The songs being performed today illustrate the wide range of different feelings that Canteloube was able to evoke in his music. The selections open with a Pastoral which is a conversation between a young maid and her shepherd lover. The second tells the story of l’Antoine (Anthony) and his lover who go to the fair to buy a cow. The girl gets the cow, Anthony only the horns! Such a trivial story for what is truly a beautiful lovesong. The third song, Le Bossu (the hunchback) is pure humor … this particular hunchback must have spent much of his time drunk, for the music stumbles through a confrontation in which he professes his love for Jeanette. She tells them that if he wants her, he must cut off his hump. He tells her to go to the Devil!

The final two songs are built around the dance rhythms of the Bourrée, separated by a fiendishly difficult clarinet cadenza. The first of these is a conversation with a quail: when asked about her nest, she eventually tells the questioner it’s a nest (like any other nest), containing eggs (like any other nest) … but prettier! The final song bemoans the fate of marriage: wretched is the man with a wife, still more wretched the man without one; happy is the woman who has the man she needs, but happier still the one who has managed to stay free. Throughout the entire collection, the melodies are simple, the stories simpler still – but the finished music of Canteloube’s Songs of the Auvergne is nothing short of exquisite.

 

 

Symphony no. 4 in f-minor, op. 36
Peter I. Tchaikovsky (1840 - 1893)

Perhaps because of his troubled psyche, many of Tchaikovsky’s works emphasize the dramatic and emotional possibilities of the musical idiom. By the year 1877, when he embarked on his Fourth Symphony, he was nearing his creative peak. His catalogue included such emotionally powerful works as Romeo and Juliet, Swan Lake, Francesca da Rimini and the First Piano Concerto. Curiously, though, his first three symphonies displayed little of the psychological depths of these masterpieces. Not surprisingly, they have never made the impression on posterity of his last three symphonies. With the Fourth, he picks up the psychological thread of his recently completed Francesca and expands it to the breadth and depths of emotional power available nowhere else but in a Romantic Era symphony. It cemented Tchaikovsky’s growing reputation and made his career.

The first of three successive symphonies in which he explored the idea of “fate” was written in the midst of the most tumultuous period of his personal life. After starting the work he embarked on his disastrous short-lived marriage. (He recognized after only a few days that he could never live with a woman, and fled … leaving her behind and the marriage unconsummated. He eventually divorced her, and the experience warped Tchaikovsky forever.) Shortly thereafter, he made the acquaintance of Nazhda von Meck, who became his financial patroness and personal confidant for many years. Strangely, they both took pains never to come into direct face-to-face personal contact. The arrangement suited him perfectly, giving him the means to concentrate his musical life on composing alone. It also gave him a sounding board for whatever affected his psyche, either good or bad. In any event, he shortly resumed composing and in the next two years finished several of his greatest works, including the Fourth Symphony, the Violin Concerto and the opera “Eugene Onegin”.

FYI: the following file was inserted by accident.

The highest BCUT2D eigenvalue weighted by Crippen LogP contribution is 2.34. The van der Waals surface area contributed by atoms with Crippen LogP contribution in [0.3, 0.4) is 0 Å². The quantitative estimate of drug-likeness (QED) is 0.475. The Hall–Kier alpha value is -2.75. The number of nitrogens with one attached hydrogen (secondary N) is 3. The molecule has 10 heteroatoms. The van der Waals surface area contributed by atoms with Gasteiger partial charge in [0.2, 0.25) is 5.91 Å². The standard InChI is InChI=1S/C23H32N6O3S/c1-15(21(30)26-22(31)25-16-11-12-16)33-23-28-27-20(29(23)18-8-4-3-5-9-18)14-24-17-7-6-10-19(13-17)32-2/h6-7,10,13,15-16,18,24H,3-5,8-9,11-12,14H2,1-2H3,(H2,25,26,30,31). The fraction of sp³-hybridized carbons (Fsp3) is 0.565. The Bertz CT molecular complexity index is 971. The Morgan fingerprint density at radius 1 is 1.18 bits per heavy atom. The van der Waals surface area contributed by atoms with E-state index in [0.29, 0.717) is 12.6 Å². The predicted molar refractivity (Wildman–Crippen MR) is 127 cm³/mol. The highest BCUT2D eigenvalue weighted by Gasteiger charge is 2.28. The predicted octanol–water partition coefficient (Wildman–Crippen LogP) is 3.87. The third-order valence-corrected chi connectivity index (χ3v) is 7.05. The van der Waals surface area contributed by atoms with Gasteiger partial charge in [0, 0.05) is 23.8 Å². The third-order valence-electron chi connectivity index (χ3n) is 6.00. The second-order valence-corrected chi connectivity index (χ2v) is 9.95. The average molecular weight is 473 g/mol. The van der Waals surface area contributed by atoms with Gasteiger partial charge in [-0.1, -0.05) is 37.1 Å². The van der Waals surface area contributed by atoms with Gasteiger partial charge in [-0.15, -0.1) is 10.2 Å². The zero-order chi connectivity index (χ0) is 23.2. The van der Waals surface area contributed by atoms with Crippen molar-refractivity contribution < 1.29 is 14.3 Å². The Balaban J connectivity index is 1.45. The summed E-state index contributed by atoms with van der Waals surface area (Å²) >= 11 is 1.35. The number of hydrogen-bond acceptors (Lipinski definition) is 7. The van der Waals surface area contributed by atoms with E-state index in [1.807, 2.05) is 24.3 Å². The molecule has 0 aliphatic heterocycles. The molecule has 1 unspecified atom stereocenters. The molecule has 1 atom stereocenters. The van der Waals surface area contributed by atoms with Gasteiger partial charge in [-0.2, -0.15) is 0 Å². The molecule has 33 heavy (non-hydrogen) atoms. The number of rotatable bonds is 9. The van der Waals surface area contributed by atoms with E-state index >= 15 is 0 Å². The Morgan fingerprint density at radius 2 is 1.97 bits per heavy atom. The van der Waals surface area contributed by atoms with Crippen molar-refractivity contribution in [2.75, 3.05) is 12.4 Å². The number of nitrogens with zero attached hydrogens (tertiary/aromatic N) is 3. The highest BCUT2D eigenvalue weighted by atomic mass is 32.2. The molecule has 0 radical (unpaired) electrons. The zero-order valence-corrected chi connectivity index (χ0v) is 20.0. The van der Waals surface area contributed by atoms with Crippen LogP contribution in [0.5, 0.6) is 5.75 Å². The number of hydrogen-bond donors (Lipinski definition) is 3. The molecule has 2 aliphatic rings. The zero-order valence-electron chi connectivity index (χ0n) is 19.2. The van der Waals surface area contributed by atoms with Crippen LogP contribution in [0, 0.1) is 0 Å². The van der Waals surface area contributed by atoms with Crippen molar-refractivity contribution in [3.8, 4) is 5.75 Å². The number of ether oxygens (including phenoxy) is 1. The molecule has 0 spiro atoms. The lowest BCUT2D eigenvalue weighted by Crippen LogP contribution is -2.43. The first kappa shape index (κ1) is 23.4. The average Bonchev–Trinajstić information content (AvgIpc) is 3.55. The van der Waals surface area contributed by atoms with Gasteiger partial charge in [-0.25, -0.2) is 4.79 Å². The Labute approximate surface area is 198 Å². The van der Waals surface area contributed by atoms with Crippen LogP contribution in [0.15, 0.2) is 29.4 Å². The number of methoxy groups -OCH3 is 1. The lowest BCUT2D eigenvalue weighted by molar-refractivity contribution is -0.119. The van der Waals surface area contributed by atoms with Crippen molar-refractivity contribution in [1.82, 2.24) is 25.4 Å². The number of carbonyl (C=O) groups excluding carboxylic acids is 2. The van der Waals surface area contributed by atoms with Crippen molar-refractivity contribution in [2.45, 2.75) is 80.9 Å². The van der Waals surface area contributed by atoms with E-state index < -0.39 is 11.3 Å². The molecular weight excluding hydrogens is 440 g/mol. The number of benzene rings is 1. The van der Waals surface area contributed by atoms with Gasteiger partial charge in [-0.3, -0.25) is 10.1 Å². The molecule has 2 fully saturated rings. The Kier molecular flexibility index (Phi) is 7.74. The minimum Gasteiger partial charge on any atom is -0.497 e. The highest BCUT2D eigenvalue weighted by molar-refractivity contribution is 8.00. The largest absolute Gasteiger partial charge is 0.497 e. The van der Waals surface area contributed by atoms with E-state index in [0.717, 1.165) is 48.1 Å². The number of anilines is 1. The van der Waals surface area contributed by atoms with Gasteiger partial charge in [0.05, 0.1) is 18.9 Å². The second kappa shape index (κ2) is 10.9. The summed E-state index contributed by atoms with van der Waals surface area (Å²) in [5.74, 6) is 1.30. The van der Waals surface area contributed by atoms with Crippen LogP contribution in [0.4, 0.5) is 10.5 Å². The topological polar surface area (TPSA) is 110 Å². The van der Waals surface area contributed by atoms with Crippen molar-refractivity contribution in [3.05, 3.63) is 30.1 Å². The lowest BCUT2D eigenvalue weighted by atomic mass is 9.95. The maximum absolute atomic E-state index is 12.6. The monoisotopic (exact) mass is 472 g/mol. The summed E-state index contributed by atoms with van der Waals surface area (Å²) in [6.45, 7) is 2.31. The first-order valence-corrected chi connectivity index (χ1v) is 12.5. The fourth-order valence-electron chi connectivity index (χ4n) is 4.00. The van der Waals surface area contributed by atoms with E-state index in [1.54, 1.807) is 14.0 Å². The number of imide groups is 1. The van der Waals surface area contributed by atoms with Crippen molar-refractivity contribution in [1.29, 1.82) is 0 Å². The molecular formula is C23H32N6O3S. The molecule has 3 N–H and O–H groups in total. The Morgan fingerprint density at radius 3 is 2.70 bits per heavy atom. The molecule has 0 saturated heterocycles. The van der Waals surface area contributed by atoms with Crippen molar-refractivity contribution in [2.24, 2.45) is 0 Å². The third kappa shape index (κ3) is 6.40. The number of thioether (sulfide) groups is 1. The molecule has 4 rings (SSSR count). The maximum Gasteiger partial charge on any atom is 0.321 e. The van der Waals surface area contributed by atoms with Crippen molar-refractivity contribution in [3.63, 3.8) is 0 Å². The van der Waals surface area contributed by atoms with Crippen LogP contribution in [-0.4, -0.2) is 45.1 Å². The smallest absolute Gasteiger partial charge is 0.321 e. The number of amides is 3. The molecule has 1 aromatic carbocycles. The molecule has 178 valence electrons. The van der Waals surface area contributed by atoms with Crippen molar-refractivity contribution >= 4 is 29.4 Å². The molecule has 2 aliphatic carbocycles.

Instead of the long, slow introduction that was standard for a Classical era symphony, Tchaikovsky opens the Fourth with one of the most stirring fanfares ever written – initially for horns, then with the rest of the brass, and finally supported by the full orchestra. It is commonly presumed that this fanfare theme (which recurs frequently, sometimes in modified form) represents “fate as a challenge”, to be met by a man in his ordinary life. Although the movement has no program or story-line, it contains some of Tchaikovsky’s most heroic writing. The general atmosphere seems to allude to the “struggle against overwhelming odds” that was a favorite theme of Romantic composers. Alternately strident and restful, the movement carries the listener through a myriad of emotions, until reaching a minor-key ending that is neither tragic nor melancholy. On the other hand, neither is it triumphant – the story is, as yet, unfinished. Man neither conquers nor succumbs to fate, but repeatedly faces it down and struggles on.

The second movement gives an idyllic respite from the heroism of the first. It opens with a gentle melody for oboe, which gradually grows more tense and demanding. Eventually, the feeling of struggle re-emerges, even though it lacks the dynamic intensity of the first movement. One still feels unable to resist the inevitable course propelled by fate, and the final pianissimo notes die away in resignation. In place of the traditional frenzied scherzo, the third movement features a dance-like section for pizzicato (plucked) strings that calls for agility and grace. Even the winds and brass play mostly short staccato notes, imitating the strings.

The Finale opens with the same vibrant feeling as the first movement, as if the hero has finally decided to overwhelm by one furious burst of effort the fate which challenged him in the first movement. Initially, it seems that he might succeed. The ensuing section, built around fragments from a Russian folk song, proves that fate is still the master, and the sense of struggle returns. The initial heroic-outburst theme comes back repeatedly, alternating with the somewhat melancholy air of the folk tune. Each time the struggle resumes – still with no conclusion – until finally the “fate” fanfare of the first movement returns in the brasses. One last repetition of the heroic reply to fate’s challenge leads to a major-key finale that finally lets us know that our hero truly can overcome destiny to emerge triumphant.

 

Program Notes by C. Michael Kelly